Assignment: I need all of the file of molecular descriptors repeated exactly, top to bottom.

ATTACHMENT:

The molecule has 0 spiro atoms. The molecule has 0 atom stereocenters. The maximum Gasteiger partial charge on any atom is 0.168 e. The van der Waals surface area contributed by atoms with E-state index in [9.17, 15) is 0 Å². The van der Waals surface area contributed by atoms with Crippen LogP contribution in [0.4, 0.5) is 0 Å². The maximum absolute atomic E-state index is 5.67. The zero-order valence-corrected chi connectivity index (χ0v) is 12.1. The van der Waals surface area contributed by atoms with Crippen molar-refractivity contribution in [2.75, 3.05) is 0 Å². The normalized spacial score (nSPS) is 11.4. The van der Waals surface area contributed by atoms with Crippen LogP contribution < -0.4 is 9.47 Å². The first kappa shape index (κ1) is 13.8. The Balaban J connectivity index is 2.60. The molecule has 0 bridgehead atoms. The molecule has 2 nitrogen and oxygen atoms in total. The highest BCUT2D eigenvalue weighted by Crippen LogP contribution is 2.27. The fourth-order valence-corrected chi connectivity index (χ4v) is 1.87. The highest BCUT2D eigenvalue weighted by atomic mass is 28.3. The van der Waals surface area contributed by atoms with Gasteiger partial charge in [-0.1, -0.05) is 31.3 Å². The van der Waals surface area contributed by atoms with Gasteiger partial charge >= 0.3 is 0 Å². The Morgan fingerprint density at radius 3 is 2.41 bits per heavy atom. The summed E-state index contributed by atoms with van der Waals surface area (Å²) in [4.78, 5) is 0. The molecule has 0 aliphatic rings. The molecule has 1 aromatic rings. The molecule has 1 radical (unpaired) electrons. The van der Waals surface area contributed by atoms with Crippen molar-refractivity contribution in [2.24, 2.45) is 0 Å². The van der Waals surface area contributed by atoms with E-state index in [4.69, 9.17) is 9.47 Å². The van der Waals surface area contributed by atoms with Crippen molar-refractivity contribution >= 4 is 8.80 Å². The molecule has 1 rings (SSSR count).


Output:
The molecule has 0 spiro atoms. The molecule has 0 atom stereocenters. The maximum Gasteiger partial charge on any atom is 0.168 e. The van der Waals surface area contributed by atoms with E-state index in [9.17, 15) is 0 Å². The van der Waals surface area contributed by atoms with Crippen LogP contribution in [0.4, 0.5) is 0 Å². The maximum absolute atomic E-state index is 5.67. The zero-order valence-corrected chi connectivity index (χ0v) is 12.1. The van der Waals surface area contributed by atoms with Crippen molar-refractivity contribution in [2.75, 3.05) is 0 Å². The normalized spacial score (nSPS) is 11.4. The van der Waals surface area contributed by atoms with Crippen LogP contribution < -0.4 is 9.47 Å². The first kappa shape index (κ1) is 13.8. The Balaban J connectivity index is 2.60. The molecule has 0 bridgehead atoms. The molecule has 2 nitrogen and oxygen atoms in total. The highest BCUT2D eigenvalue weighted by Crippen LogP contribution is 2.27. The fourth-order valence-corrected chi connectivity index (χ4v) is 1.87. The highest BCUT2D eigenvalue weighted by atomic mass is 28.3. The van der Waals surface area contributed by atoms with Gasteiger partial charge in [-0.1, -0.05) is 31.3 Å². The van der Waals surface area contributed by atoms with Gasteiger partial charge >= 0.3 is 0 Å². The Morgan fingerprint density at radius 3 is 2.41 bits per heavy atom. The summed E-state index contributed by atoms with van der Waals surface area (Å²) in [4.78, 5) is 0. The molecule has 0 aliphatic rings. The molecule has 1 aromatic rings. The molecule has 1 radical (unpaired) electrons. The van der Waals surface area contributed by atoms with Crippen molar-refractivity contribution in [2.24, 2.45) is 0 Å². The van der Waals surface area contributed by atoms with E-state index in [4.69, 9.17) is 9.47 Å². The van der Waals surface area contributed by atoms with Crippen molar-refractivity contribution >= 4 is 8.80 Å². The molecule has 1 rings (SSSR count).